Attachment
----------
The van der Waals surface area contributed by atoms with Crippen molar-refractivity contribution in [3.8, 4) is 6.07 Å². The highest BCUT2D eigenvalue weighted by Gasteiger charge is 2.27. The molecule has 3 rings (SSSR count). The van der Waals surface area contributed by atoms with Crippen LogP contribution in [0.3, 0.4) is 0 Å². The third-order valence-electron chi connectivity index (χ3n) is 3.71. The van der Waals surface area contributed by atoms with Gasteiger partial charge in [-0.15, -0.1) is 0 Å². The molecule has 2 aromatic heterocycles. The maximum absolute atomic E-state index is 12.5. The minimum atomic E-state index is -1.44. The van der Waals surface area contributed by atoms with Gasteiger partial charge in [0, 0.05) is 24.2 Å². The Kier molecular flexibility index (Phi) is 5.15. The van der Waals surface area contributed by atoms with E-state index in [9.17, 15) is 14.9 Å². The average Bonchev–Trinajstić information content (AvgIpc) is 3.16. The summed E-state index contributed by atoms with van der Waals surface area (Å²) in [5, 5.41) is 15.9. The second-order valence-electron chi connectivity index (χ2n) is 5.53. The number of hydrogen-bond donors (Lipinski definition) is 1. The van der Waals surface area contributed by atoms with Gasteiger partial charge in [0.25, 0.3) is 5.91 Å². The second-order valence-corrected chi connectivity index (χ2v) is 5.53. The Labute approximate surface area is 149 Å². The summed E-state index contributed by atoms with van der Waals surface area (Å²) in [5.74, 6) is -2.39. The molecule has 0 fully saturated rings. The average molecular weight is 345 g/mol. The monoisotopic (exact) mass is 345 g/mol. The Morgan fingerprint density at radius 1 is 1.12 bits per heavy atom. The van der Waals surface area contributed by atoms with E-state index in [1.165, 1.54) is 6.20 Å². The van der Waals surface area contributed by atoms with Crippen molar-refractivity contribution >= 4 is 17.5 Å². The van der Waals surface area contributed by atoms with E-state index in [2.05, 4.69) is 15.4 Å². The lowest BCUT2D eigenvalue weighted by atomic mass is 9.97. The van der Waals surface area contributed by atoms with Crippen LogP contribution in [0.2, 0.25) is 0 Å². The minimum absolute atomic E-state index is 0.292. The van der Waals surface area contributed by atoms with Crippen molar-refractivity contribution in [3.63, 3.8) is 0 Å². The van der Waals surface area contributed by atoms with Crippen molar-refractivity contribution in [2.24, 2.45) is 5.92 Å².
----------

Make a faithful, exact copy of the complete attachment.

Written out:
The van der Waals surface area contributed by atoms with Crippen molar-refractivity contribution in [3.8, 4) is 6.07 Å². The highest BCUT2D eigenvalue weighted by Gasteiger charge is 2.27. The molecule has 3 rings (SSSR count). The van der Waals surface area contributed by atoms with Crippen LogP contribution in [0.3, 0.4) is 0 Å². The third-order valence-electron chi connectivity index (χ3n) is 3.71. The van der Waals surface area contributed by atoms with Gasteiger partial charge in [-0.15, -0.1) is 0 Å². The molecule has 2 aromatic heterocycles. The maximum absolute atomic E-state index is 12.5. The minimum atomic E-state index is -1.44. The van der Waals surface area contributed by atoms with Gasteiger partial charge in [0, 0.05) is 24.2 Å². The Kier molecular flexibility index (Phi) is 5.15. The van der Waals surface area contributed by atoms with E-state index in [9.17, 15) is 14.9 Å². The average Bonchev–Trinajstić information content (AvgIpc) is 3.16. The summed E-state index contributed by atoms with van der Waals surface area (Å²) in [5, 5.41) is 15.9. The second-order valence-electron chi connectivity index (χ2n) is 5.53. The number of hydrogen-bond donors (Lipinski definition) is 1. The van der Waals surface area contributed by atoms with Gasteiger partial charge in [0.25, 0.3) is 5.91 Å². The second-order valence-corrected chi connectivity index (χ2v) is 5.53. The Labute approximate surface area is 149 Å². The summed E-state index contributed by atoms with van der Waals surface area (Å²) in [5.74, 6) is -2.39. The molecule has 0 fully saturated rings. The average molecular weight is 345 g/mol. The monoisotopic (exact) mass is 345 g/mol. The Morgan fingerprint density at radius 1 is 1.12 bits per heavy atom. The van der Waals surface area contributed by atoms with E-state index in [1.165, 1.54) is 6.20 Å². The van der Waals surface area contributed by atoms with Crippen molar-refractivity contribution >= 4 is 17.5 Å². The van der Waals surface area contributed by atoms with E-state index in [2.05, 4.69) is 15.4 Å². The lowest BCUT2D eigenvalue weighted by atomic mass is 9.97. The van der Waals surface area contributed by atoms with Crippen LogP contribution in [0.2, 0.25) is 0 Å². The minimum absolute atomic E-state index is 0.292. The van der Waals surface area contributed by atoms with Crippen molar-refractivity contribution in [3.63, 3.8) is 0 Å². The van der Waals surface area contributed by atoms with Crippen molar-refractivity contribution in [2.24, 2.45) is 5.92 Å².